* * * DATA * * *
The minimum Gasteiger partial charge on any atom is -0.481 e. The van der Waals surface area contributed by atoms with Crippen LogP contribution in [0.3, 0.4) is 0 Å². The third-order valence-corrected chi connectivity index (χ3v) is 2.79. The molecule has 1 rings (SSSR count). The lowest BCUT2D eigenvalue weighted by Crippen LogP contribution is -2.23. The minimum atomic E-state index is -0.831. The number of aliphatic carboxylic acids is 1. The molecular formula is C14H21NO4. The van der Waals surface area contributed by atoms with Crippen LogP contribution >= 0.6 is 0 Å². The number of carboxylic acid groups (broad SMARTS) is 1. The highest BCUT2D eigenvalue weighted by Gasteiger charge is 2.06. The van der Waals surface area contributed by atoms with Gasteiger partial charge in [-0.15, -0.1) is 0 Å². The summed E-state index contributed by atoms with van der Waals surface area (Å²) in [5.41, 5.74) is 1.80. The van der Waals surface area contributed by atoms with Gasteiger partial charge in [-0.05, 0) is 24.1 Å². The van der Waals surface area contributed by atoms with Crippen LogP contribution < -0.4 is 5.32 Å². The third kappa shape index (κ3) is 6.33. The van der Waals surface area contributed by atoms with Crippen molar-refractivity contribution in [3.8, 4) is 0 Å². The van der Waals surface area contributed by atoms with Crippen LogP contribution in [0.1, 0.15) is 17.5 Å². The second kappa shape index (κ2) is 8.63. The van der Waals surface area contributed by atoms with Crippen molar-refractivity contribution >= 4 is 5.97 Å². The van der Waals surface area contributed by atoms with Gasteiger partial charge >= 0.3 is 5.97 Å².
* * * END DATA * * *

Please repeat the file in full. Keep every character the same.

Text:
The minimum Gasteiger partial charge on any atom is -0.481 e. The van der Waals surface area contributed by atoms with Crippen LogP contribution in [0.3, 0.4) is 0 Å². The third-order valence-corrected chi connectivity index (χ3v) is 2.79. The molecule has 1 rings (SSSR count). The lowest BCUT2D eigenvalue weighted by Crippen LogP contribution is -2.23. The minimum atomic E-state index is -0.831. The number of aliphatic carboxylic acids is 1. The molecular formula is C14H21NO4. The van der Waals surface area contributed by atoms with Crippen LogP contribution >= 0.6 is 0 Å². The number of carboxylic acid groups (broad SMARTS) is 1. The highest BCUT2D eigenvalue weighted by Gasteiger charge is 2.06. The van der Waals surface area contributed by atoms with Gasteiger partial charge in [-0.15, -0.1) is 0 Å². The summed E-state index contributed by atoms with van der Waals surface area (Å²) in [5.41, 5.74) is 1.80. The van der Waals surface area contributed by atoms with Gasteiger partial charge in [-0.05, 0) is 24.1 Å². The van der Waals surface area contributed by atoms with Crippen LogP contribution < -0.4 is 5.32 Å². The third kappa shape index (κ3) is 6.33. The van der Waals surface area contributed by atoms with Crippen molar-refractivity contribution in [3.8, 4) is 0 Å². The van der Waals surface area contributed by atoms with Crippen LogP contribution in [0.1, 0.15) is 17.5 Å². The second kappa shape index (κ2) is 8.63. The van der Waals surface area contributed by atoms with Crippen molar-refractivity contribution >= 4 is 5.97 Å². The van der Waals surface area contributed by atoms with Gasteiger partial charge >= 0.3 is 5.97 Å².